Eric Klinenberg. Heat Wave: A Social Autopsy of Disaster in Chicago. Chicago: University of Chicago Press, xvii + pp. $ (paper), ISBN. 15 quotes from Heat Wave: A Social Autopsy of Disaster in Chicago: ‘The dead bodies were so visible that almost no one could see what had happened to them. The story of the deadly Chicago heat wave is fascinating enough, but don’t expect Eric Klinenberg’s book to be a popularly-accessible page-turner.
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Mayor Daley was similarly guilty of managing the city through public relations denial techniques. The City of Extreme 1. Much of his klinenberf focuses on comparing two neighborhoods that are very dave in some of the basic demographics, and even have the same microclimate, but had VERY different death rates. I get the impression, however, that he’s writing very much for an audience of other sociologists, and that the dictates of his discipline explain much of his style.
Heat Wave: A Social Autopsy of Disaster in Chicago
In that case, I’m faulting him for not writing like a historian – not fair of me, but he still only gets two stars as a result. Mid-level bureaucrats failed to communicate across departments. The worrisome lesson asserted in the book’s concluding chapter: Showing of 44 reviews.
This book was very interesting, and it shed light on the dysfunction that is rampant in urban America that leads to tragedies like the Chicago heat wave, or Katrina. Get to Know Us. This was a perfect book to help me in my research, so I used the heat wave as my case study for my paper.
Through a combination of years of fieldwork, extensive interviews, and archival research, Klinenberg uncovers how a number of surprising and unsettling forms of social breakdown—including the literal and social isolation of seniors, the institutional abandonment of poor neighborhoods, and the retrenchment of public assistance programs—contributed to the high fatality rates.
Klinenberg also explores the role the media played in not treated the story with the gravity it deserved until late into the heat wave. Want to Read Currently Reading Read. Through his research, he brings in numerous players, not only community members but experts from the fields of medicine, politics, science, and journalism.
By Saturday the number of bodies coming in to the morgue exceeded its bay holding capacity by hundreds. Doing a Literature Review: Goodreads helps you keep track of books you want to read. Read an interview with the author. Feb 21, Elizabeth rated it really liked it Shelves: Mar 06, Ruilinch rated it really liked it. This book is organized around a social autopsy of the Chicago heat wave.
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Heat Wave: A Social Autopsy of Disaster in Chicago by Eric Klinenberg
So, like everyone, I skimmed a lot of it. See all 44 reviews.
Return to Book Page. Jul 09, Lorianne DiSabato rated it really liked it. Thanks for telling us about the problem.
Amazon Drive Cloud storage from Amazon. It’s a heavy read, but not too dense.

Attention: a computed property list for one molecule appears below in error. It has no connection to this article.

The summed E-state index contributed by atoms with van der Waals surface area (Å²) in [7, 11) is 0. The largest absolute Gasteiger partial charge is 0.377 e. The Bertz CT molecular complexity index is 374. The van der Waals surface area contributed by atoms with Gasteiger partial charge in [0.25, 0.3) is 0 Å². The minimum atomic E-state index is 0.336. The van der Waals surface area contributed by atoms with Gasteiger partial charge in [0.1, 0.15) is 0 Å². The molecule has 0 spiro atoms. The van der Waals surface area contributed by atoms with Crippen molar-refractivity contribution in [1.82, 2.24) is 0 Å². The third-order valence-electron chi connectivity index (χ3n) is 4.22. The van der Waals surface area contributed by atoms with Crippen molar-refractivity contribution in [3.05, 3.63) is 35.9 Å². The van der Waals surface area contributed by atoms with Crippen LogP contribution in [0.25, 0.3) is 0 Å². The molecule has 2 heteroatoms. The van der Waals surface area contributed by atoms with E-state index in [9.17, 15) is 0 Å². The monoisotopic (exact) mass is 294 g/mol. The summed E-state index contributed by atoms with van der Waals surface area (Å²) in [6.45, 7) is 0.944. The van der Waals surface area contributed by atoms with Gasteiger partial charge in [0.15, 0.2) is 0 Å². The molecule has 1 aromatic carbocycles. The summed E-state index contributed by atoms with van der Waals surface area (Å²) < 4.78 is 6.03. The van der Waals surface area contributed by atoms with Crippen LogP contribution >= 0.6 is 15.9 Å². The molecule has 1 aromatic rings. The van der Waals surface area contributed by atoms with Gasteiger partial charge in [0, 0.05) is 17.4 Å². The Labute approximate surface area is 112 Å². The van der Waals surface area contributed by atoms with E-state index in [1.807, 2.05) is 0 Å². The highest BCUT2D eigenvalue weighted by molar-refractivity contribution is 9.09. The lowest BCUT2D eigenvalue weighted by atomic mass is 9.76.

The State of Disaster: The Unwanted Child Joel F. Missed the boat on climate change but an important look at environmental disaster and the role the media, government, culture, and the built environment facilitate or detract from life and death. Is this feature helpful?
He also backtracks and repeats himself so much that the point he’s trying to make finally gets lost. Fighting for Air delivers a call to action, revealing a rising generation of new media activists and citizen journalists — a coalition of liberals and conservatives—who are demanding and even creating the local coverage they need and deserve.
And by July 20, over seven hundred people had perished-more than twice the number that died in the Chicago Fire oftwenty times the number of those struck by Hurricane Andrew in —in the great Chicago heat wave, one of the deadliest in American history.
The central question for me was why so many people died at home alone and this book answered it. It’s hard to put down Heat Wave without believing you’ve just read a tale of slow murder by public policy. Jan 23, Fishface rated it liked it.
In this brilliant book, Klinenberg makes visible the ongoing disaster of poverty and isolation that is silently unraveling in some of the most affluent cities in North America.
Set up a giveaway. During the heat wave, which was longer-lasting thanChicago mobilized a “Heat Command Center” to check on seniors and provide assistance over the phone. To get the free app, enter your mobile phone number. Through a combination of years of fieldwork, extensive interviews, and archival research, Klinenberg uncovers how a number of surprising and unsettling forms of social breakdown—including the literal and social isolation of seniors, the institutional abandonment of poor neighborhoods, and the retrenchment of public assistance programs—contributed to the high fatality rates.
May 02, Sunny Moraine rated it really liked it. The Social Production of Isolation 2.
Heat Wave Quotes
However, the information and content is interesting enough that it more than makes up for any problems with the story-telling itself. Share your thoughts with other customers. Surprisingly to me, at least it was the Chicago heat wave, which took lives over the course of about a week.
High crime areas devoid of investment from any level of government — essentially abandoned sections of the city — housed an elderly population that was fearful to go outside. The book focuses on four phenomenon: Unfortunately, it’s a book where the academic language and structure are such a drag to get through, obscuring information rather than kllinenberg it.